Indonesia's top contender for presidency sparks backlash after 'ready' comment

Observers say Ganjar's comments are likely to have ruffled feathers of elites within the PDIP party for talking out of turn.
PHOTO: Instagram/Ganjar Pranowo

Indonesia's popular Central Java governor Ganjar Pranowo's remarks that he is "ready" to be named his party's presidential candidate may have marred his chances to become the leader of the world's third-largest democracy, analysts say.

Ganjar has often topped polls on the preferred candidate to replace outgoing President Joko Widodo, whose term ends in 2024, but observers said his comments last Wednesday (Oct 19) were likely to have ruffled feathers of elites within the PDIP party for talking out of turn.

Asked during a TV interview if he was willing to run in the election, he answered: "If it's for the [interests of the] nation and the people, we are ready [to do anything that is required of us]."

The answer marked the first time Ganjar had made a clear reference to his prospects at the presidential poll, but were seen as a breakaway from the party's tradition, prompting chairwoman Megawati to remind her cadres not to act one step ahead of the command.

"About the presidential election, [Megawati emphasised] on the importance of being patient, for all cadres. Do not hurry," PDIP's general secretary Hasto Kristiyanto told reporters on Sunday.

Ganjar was summoned by the party to "clarify" his statement on Monday afternoon.

"Ganjar knows that his party has its own culture, that president and vice-presidential nominees can only be chosen by the party during congress. He knew that there would be consequences," says Siti Zuhro, political expert from the country's National Research and Innovation Agency or BRIN.

Kevin O'Rourke, author of Indonesia-focused research firm Reformasi, wrote in his newsletter on Friday that Ganjar's remarks underlined "an increased sense of urgency on his part".

"Ganjar's latest remark is part of a delicate tussle that he is conducting with Megawati. The comment shows that he is keen for a breakthrough to the current impasse, and he is prompting Megawati to budge from her inflexible stance, but he is also exercising caution and restraint, lest she fault him for a transgression," O'Rourke wrote.

According to Siti, the PDIP is now facing a dilemma on whether to nominate Megawati's daughter, Puan Maharani, or Ganjar, a more popular figure in the polls.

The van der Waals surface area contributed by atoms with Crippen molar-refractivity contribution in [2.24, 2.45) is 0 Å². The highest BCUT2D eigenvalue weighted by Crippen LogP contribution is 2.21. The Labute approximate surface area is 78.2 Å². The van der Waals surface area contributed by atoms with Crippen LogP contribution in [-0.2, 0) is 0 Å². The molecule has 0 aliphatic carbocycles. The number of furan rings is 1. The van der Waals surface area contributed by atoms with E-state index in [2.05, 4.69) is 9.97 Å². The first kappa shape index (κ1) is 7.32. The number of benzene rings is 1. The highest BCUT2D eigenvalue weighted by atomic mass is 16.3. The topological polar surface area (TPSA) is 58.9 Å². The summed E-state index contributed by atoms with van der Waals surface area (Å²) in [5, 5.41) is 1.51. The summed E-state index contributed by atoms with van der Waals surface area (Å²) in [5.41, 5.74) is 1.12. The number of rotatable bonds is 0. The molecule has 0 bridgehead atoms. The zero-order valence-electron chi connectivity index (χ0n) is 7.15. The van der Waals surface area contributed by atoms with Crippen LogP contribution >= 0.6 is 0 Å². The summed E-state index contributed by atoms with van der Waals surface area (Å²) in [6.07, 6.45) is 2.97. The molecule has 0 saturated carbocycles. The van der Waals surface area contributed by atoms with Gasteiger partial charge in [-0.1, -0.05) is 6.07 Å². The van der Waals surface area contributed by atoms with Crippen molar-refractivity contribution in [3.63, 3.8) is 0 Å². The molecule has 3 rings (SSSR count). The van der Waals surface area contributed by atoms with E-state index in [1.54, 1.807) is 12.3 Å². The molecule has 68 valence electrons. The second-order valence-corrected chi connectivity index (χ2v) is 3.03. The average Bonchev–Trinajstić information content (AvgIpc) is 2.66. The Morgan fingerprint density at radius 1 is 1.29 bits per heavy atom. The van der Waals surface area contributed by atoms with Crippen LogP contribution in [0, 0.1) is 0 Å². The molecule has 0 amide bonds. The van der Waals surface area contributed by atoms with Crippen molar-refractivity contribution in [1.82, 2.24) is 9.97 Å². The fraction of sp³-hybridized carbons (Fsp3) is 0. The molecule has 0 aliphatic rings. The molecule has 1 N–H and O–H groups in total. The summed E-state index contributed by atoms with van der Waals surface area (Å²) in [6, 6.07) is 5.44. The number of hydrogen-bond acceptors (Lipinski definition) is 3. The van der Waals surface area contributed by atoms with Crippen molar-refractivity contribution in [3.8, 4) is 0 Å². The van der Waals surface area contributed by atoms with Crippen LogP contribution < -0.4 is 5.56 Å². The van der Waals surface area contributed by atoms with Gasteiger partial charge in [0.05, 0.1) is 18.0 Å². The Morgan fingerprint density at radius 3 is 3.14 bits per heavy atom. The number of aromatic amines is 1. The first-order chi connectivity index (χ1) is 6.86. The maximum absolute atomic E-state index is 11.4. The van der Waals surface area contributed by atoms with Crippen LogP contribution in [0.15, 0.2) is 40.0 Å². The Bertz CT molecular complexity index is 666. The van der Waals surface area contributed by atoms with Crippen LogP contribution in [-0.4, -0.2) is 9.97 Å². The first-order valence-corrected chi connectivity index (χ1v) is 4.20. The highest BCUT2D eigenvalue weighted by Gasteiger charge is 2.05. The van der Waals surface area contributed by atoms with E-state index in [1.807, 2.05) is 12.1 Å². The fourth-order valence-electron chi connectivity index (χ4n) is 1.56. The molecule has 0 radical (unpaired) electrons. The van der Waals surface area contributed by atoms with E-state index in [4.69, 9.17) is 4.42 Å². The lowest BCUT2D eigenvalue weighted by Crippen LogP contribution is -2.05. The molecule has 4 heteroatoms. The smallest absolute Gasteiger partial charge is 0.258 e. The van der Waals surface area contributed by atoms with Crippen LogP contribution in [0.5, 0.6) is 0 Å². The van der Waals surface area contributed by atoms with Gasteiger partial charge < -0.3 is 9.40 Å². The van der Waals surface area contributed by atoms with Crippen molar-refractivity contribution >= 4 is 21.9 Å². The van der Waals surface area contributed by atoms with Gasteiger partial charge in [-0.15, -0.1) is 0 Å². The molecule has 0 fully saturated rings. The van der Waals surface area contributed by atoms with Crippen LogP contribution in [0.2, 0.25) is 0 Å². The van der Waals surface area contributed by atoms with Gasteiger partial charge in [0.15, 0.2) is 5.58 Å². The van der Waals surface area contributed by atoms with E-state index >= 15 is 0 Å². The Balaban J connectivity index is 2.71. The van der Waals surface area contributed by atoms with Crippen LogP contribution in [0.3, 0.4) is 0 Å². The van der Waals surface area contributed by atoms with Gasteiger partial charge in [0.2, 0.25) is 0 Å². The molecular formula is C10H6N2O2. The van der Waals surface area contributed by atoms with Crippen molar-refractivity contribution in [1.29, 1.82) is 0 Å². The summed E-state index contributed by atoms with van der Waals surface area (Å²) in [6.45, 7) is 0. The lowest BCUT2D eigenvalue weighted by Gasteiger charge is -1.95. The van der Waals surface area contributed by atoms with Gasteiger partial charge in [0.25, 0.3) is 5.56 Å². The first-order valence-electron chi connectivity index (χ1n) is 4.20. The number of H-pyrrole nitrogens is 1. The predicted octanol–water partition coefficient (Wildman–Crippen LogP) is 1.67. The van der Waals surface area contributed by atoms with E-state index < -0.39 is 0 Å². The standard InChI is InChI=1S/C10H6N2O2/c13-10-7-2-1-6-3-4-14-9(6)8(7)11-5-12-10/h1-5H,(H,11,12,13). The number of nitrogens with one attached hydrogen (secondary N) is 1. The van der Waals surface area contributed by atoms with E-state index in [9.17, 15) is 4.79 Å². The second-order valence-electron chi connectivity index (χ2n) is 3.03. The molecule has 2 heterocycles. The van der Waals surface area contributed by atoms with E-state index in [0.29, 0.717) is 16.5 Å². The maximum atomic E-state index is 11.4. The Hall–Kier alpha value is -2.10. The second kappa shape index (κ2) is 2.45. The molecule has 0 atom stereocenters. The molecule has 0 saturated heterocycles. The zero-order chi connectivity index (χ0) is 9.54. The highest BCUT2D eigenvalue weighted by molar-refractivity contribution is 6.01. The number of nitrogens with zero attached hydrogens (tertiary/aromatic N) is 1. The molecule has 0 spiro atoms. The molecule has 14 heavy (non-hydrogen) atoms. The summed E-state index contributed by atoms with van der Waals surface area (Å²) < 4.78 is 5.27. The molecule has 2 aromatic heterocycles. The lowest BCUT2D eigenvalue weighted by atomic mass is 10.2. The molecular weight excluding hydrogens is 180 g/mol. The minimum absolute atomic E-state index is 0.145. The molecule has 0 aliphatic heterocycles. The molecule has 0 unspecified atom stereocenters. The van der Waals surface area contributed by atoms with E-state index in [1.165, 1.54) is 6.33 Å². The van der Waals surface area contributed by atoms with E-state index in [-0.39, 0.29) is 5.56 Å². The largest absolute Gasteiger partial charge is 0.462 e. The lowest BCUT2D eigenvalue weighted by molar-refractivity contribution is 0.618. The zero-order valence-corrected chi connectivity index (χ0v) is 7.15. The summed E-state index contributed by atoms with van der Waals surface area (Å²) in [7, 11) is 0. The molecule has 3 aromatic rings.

A survey by Jakarta-based pollster SMRC, taken in the week of Oct 3 to 9, shows Ganjar as the most preferred name among all the potential candidates, with 32.1 per cent of the 1,220 respondents going for the governor. Prabowo Subianto, the twice-defeated candidate, placed second with 27.5 per cent, while Anies Baswedan earned 26 per cent.

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"Megawati has prepared Puan to be her successor, as part of her regeneration plan within the PDIP. Puan has graduated from a number of 'training programmes' [imposed on her by her mother], including by concluding her roles as leader of PDIP fraction at the parliament, as a cabinet minister, and currently as a speaker of the House of Representatives," Siti said.

"In 2014, Megawati backed down from her intention to run as a presidential nominee to give way to Widodo, who had the backing of so many PDIP's members at that time. This time Megawati will not back down."

Indonesia has scheduled the elections – for president and both regional and national legislative bodies – for Feb 14, 2024 but registration for nominees will begin from Oct 2023.

Potential candidates have ramped up their political safaris now, including Baswedan who earlier this month accepted an endorsement from National Democratic party, part of Widodo's coalition. Prabowo had declared his intention to run in August.

While the general elections are still more than a year away, PDIP's move in delaying the naming of their presidential nominee will hurt Ganjar's prospects at the ballots, which may affect the country's investment climate, O'Rourke said in his newsletter published on Oct 14.

"Each passing month in which Ganjar lacks clear party backing marks a missed opportunity for him to campaign openly, elevate his profile and realise his potential. In the meantime, persistent uncertainty about Ganjar's prospects will depress sentiment among investors and organisations planning operations in Indonesia beyond 2024," he said.

This article was first published in South China Morning Post.